Almost every day, Maggie Stokes heads outside with Pilot, her Alaskan Husky, and a pair of Nordic skis. She tethers herself to her dog, Pilot pulls, Stokes skis, and off they go. Through the woods, down roads, across frozen ponds and wherever else they feel like going that day.

It’s called skijoring, and is a sport that essentially creates an intersection of sled dog racing and cross country skiing. Skiers get pulled by their dogs — or, in another version, horses — while also using their skis to provide even more power and speed, and the two have to work together to handle the often challenging terrain. It’s a sport that’s beginning to gain a foothold in Maine; Skowhegan hosts competitions, and Topsham will host its first skijoring event in February.

Depending on how seriously it’s pursued, it can be physically demanding or a fun time outdoors, and for Stokes, a 19-year old Maranacook graduate and freshman at Colby College, it’s the ideal meeting of her interests.

“It’s not nearly as intense as Nordic racing was in high school, and I kind of love that,” said Stokes, a Mount Vernon resident. “For me, it’s the perfect intersection of skiing and being with my dog and mushing. There are no factors of Nordic skiing that I don’t like. It only incorporates the factors of mushing that I love. For me, it’s a perfect combination.”

Stokes has only been skijoring — a term derived from the Norwegian word for “ski driving” — for a year, but her path to the sport was laid well before. It started when she began Nordic skiing before high school, and ended up competing for Maranacook’s perennial powerhouse program. It continued when she took a year off after graduation and spent nine months in Norway, where she took a course in mushing and had a dog by her side constantly when she’d venture outside.

Maggie Stokes and her Alaskan Husky, Pilot, survey the conditions on Flying Pond in Vienna before skijoring Thursday. The Colby College freshman went to Norway after graduating from Maranacook Community High School in 2020 to spend a year learning how to mush. Andy Molloy/Kennebec Journal

Being immersed in the world of mushing, Stokes said, was eye-opening.


“(It takes) incredible strength,” she said. “You also have to have insane endurance. Sometimes the snow is too deep, and you have to run alongside the sled. And sometimes you have to kick, and you’re just holding the handle of the sled, you have one foot on the rudder and you’re kicking and kicking and kicking, up a hill.

“It’s an exhausting sport, but it’s just as rewarding. … There’s not a better night’s sleep (than what you get after mushing).”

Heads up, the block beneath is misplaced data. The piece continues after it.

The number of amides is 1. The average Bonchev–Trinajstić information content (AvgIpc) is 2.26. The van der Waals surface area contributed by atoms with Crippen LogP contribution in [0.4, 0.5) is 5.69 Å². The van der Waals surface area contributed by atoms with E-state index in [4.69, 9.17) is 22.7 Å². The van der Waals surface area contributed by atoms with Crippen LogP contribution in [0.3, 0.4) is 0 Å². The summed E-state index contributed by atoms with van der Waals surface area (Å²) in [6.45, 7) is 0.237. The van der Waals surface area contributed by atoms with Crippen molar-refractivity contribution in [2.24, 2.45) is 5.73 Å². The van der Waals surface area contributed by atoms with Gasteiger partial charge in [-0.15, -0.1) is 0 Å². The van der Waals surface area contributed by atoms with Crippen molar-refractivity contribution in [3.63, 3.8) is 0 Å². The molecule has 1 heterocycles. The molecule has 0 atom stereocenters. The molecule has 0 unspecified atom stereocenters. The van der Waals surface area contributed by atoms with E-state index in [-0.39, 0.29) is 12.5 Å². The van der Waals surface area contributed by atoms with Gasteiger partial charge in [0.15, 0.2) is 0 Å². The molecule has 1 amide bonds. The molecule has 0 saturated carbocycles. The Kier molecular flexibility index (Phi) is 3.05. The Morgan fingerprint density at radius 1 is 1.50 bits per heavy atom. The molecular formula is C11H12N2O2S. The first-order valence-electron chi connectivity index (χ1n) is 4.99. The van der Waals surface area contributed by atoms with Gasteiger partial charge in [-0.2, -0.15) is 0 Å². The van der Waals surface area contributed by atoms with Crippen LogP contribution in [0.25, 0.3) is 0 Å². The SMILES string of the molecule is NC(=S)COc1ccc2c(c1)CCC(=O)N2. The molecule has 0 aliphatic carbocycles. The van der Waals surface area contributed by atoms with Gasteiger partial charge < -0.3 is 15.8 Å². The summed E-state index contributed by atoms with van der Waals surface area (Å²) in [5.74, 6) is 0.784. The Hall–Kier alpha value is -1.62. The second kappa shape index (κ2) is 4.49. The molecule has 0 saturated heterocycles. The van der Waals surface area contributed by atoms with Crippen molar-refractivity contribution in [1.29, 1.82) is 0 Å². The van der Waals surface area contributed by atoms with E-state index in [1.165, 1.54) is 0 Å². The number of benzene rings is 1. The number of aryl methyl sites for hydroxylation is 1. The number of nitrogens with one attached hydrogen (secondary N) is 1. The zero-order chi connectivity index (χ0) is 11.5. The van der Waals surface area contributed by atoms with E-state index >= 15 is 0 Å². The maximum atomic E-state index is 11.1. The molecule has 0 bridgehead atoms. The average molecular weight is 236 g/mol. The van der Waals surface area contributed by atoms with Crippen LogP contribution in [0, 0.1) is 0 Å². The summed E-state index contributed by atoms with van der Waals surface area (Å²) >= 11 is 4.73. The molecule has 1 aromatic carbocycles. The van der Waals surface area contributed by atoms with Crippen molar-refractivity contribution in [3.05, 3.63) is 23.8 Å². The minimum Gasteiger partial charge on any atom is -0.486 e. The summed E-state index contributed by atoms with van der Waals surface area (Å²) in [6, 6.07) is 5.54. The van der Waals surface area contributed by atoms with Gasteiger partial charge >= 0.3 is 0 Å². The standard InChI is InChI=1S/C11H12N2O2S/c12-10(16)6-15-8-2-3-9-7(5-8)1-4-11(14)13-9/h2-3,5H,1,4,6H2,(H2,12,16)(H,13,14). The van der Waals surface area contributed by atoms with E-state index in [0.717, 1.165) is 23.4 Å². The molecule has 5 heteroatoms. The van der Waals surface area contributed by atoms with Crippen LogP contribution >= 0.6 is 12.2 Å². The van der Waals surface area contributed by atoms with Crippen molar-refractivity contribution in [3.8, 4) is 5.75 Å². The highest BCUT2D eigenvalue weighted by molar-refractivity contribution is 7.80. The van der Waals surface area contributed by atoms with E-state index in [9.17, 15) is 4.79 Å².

While in Norway, Stokes saw highlights of skijoring, and how it combined two of her interests. When she returned in May 2021, she got Pilot from a former babysitter who had a kennel of sled dogs, and started letting her pull her along on her bike. Stokes could tell right away that Pilot enjoyed it as much as she did, and after a two-mile November bikejoring race, she made the switch to skijoring on the snow.

“It was a really pivotal experience for her,” said Stokes, who also owns a dog sled that she uses with Pilot. “When she got on snow, I was like ‘Finally, this is going to be her thing.’ She ran around in it and her eyes, she was like ‘Is this even real?’ And I said ‘I need to skijor with her right now.’ And that’s what we’ve been doing, every day. … She’ll pull me for miles and miles and miles. She hates to stop.”

Stokes said she’s found out that skijoring isn’t only for masterful skiers.

“It’s something that looks really out of reach, I think, but it’s so simple. You’re one step away when you walk your dog,” she said. “They’re so similar. You walk your dog, and if your dog pulls you while it’s walking, there are just a couple of things that need to happen before skijoring happens.”


At the same time, she said there is a trick to understanding the activity. First and foremost, she said, is a bond and understanding with the dog, from teaching it commands to finding out where it prefers to go. One time, Stokes said, she wanted to go one way, but Pilot insisted on going another. Moments later, Stokes saw open water instead of ice where she had wanted to go.

VIENNA, ME – JANUARY 13: Maggie Stokes directs Pilot, an Alaskan Huskey, on Flying Pond in Vienna on Thursday January 13, 2022. The two try to skijor whenever their schedules and the weather conditions permit. Staff photo by Andy Molloy/Staff Photographer) Andy Molloy/Kennebec Journal

“We’re learning every day together,” she said. “I’m learning what she likes and what she doesn’t like. When it’s really windy, I learned that she likes to hang close to the shoreline, and she really likes snowmobile trails. … When I train Pilot, we just go out and have fun.”

Stokes is still refining her feel for the sport, but she said she would like to pursue it competitively.

“I’m not planning on getting any more dogs while I’m in college. Having a puppy is a lot,” she said. “But my goal is to do a few skijor races in Maine in the winter, and keep doing that as Pilot gets older. And my dream is to have a small team of four to six dogs, and we can go adventuring up logging roads in northern Maine. Because that’s the way I learned how to mush dogs.”

As much as she’s enjoyed getting into skijoring, Stokes said anyone else could give it a try and have the same experience.

“You don’t even have to be in the sport to do the sport,” she said. “You don’t have to be a great soccer player to go kick a ball around in the backyard. You don’t have to be an expert adventurer or hiker or skijorer to go out and enjoy the woods or the lake with your dog. It’s pretty incredible.”

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